Although, good physical working conditions will play a crucial role in ensuring social protection, development of personality, and improvement of social relations and self-esteem of the workers, yet only 33% of the nations have effective programs to deal with the work-related health concerns.[2] In addition, the presence of specialized occupational health services will aid in the risk assessment and the formulation of specific recommendations to prevent occupational diseases.[2] However, the reality is that only 15% of the workers have access to such specialized services.[2] Also, deficiencies have been also been observed with regard to the sensitization of the health professionals to promptly detect and manage work-related ailments, and the holistic nature of the medical surveillance to obtain a precise estimate of the different morbidities.[1],[4]

To significantly improve the health status of workers, the ultimate aim is to accomplish universal health coverage, comprising of ensuring access to the holistic package of health services (including specific protection against health determinants), and provision of financial protection to avert ill health leading to poverty.[2],[5] It has been demonstrated that appropriate workplace health initiatives is expected to not only minimize sickness absenteeism, but even brings down the healthcare associated cost for the industries, both with more than 25%.[1],[2]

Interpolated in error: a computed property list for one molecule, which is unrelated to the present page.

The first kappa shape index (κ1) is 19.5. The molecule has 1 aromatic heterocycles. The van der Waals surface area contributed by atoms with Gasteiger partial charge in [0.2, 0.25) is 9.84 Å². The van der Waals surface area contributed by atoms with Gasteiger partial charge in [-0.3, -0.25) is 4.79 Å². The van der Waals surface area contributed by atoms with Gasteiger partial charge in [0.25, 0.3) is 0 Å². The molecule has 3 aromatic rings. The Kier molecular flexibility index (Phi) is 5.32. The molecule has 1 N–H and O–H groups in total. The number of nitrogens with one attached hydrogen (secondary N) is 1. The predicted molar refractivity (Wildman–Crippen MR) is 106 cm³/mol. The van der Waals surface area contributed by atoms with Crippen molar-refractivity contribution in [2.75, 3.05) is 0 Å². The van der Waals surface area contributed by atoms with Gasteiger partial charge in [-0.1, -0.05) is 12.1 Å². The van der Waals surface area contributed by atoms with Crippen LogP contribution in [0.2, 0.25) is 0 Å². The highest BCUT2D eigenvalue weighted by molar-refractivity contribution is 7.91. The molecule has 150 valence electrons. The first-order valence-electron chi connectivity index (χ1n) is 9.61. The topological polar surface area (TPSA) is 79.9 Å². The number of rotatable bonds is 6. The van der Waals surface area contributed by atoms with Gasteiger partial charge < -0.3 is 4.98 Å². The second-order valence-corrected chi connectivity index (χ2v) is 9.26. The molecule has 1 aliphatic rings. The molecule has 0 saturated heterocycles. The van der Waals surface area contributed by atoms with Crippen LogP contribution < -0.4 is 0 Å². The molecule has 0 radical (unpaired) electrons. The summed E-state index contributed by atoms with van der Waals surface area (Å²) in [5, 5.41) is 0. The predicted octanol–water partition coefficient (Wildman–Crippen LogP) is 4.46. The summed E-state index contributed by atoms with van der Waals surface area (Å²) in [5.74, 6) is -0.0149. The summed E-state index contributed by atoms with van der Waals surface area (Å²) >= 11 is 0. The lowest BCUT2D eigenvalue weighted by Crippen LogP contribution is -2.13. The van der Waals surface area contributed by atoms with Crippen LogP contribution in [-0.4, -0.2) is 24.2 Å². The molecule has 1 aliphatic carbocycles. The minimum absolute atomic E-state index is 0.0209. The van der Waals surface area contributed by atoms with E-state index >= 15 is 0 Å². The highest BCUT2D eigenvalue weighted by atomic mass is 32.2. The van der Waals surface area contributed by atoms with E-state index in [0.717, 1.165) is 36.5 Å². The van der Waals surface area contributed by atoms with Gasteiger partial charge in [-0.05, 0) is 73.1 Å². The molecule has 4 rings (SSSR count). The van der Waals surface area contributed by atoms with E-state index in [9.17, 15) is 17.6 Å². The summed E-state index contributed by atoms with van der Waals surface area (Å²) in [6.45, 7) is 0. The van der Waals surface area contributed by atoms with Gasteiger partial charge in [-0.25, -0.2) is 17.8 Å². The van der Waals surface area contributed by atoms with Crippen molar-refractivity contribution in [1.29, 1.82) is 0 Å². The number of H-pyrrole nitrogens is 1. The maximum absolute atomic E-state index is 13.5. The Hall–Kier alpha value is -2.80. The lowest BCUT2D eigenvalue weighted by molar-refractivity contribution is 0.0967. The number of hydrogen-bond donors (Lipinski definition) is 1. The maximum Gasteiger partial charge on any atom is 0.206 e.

On the global scale, measures like:

  • increasing international movement of the jobs, products and technologies to enable spread of the innovative solutions for prevention of occupational hazards,
  • developing an action plan with elements to ensure comprehensive welfare of the workers, formulating a national policy framework in collaboration with different stakeholders,
  • developing approaches to prevent occupational diseases and injuries based on the nation’s priorities,
  • implementing measures to reduce the gap between different cadres of workers with regard to their exposed level of risk and health status,
  • building a systematic protocol for the assessment of workplace for the risks against which workers can be exposed and strategies to minimize the same,
  • taking steps to strictly implement legal provisions in industries,
  • building capacities for ensuring prevention of occupational hazards or injuries, conducting research work to determine health needs of workers in heterogeneous workplace settings, and